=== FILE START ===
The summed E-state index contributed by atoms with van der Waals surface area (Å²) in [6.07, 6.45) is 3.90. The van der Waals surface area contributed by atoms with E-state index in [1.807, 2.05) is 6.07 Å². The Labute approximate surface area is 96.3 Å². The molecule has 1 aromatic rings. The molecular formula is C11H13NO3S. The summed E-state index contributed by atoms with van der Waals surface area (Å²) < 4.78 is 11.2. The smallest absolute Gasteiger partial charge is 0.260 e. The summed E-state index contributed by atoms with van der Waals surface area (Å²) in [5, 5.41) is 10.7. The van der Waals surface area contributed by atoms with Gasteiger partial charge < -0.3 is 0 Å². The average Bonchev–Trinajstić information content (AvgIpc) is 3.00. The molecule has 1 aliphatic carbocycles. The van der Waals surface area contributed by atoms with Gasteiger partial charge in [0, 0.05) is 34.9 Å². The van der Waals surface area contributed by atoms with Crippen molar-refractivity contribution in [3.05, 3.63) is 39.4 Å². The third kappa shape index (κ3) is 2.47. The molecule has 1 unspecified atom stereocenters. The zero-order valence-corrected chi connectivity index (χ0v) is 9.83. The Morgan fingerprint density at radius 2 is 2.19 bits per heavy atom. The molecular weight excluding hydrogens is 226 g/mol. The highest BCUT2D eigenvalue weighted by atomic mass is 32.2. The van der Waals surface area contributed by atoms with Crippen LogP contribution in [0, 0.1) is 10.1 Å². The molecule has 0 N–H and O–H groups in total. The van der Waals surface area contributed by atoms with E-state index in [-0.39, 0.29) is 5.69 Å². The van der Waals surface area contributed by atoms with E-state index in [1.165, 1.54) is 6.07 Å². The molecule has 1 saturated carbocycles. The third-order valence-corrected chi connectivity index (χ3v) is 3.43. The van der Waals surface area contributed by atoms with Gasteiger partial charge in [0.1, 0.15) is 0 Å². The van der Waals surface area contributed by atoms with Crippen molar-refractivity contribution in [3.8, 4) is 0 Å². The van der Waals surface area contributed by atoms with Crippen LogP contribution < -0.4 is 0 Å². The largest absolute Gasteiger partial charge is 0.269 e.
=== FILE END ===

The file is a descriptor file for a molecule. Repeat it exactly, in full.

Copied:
The summed E-state index contributed by atoms with van der Waals surface area (Å²) in [6.07, 6.45) is 3.90. The van der Waals surface area contributed by atoms with E-state index in [1.807, 2.05) is 6.07 Å². The Labute approximate surface area is 96.3 Å². The molecule has 1 aromatic rings. The molecular formula is C11H13NO3S. The summed E-state index contributed by atoms with van der Waals surface area (Å²) < 4.78 is 11.2. The smallest absolute Gasteiger partial charge is 0.260 e. The summed E-state index contributed by atoms with van der Waals surface area (Å²) in [5, 5.41) is 10.7. The van der Waals surface area contributed by atoms with Gasteiger partial charge < -0.3 is 0 Å². The average Bonchev–Trinajstić information content (AvgIpc) is 3.00. The molecule has 1 aliphatic carbocycles. The van der Waals surface area contributed by atoms with Gasteiger partial charge in [0, 0.05) is 34.9 Å². The van der Waals surface area contributed by atoms with Crippen molar-refractivity contribution in [3.05, 3.63) is 39.4 Å². The third kappa shape index (κ3) is 2.47. The molecule has 1 unspecified atom stereocenters. The zero-order valence-corrected chi connectivity index (χ0v) is 9.83. The Morgan fingerprint density at radius 2 is 2.19 bits per heavy atom. The molecular weight excluding hydrogens is 226 g/mol. The highest BCUT2D eigenvalue weighted by atomic mass is 32.2. The van der Waals surface area contributed by atoms with Crippen LogP contribution in [0, 0.1) is 10.1 Å². The molecule has 0 N–H and O–H groups in total. The van der Waals surface area contributed by atoms with E-state index in [-0.39, 0.29) is 5.69 Å². The van der Waals surface area contributed by atoms with E-state index in [1.165, 1.54) is 6.07 Å². The molecule has 1 saturated carbocycles. The third-order valence-corrected chi connectivity index (χ3v) is 3.43. The van der Waals surface area contributed by atoms with Gasteiger partial charge in [0.1, 0.15) is 0 Å². The van der Waals surface area contributed by atoms with Crippen molar-refractivity contribution in [3.8, 4) is 0 Å². The van der Waals surface area contributed by atoms with Crippen LogP contribution < -0.4 is 0 Å². The largest absolute Gasteiger partial charge is 0.269 e.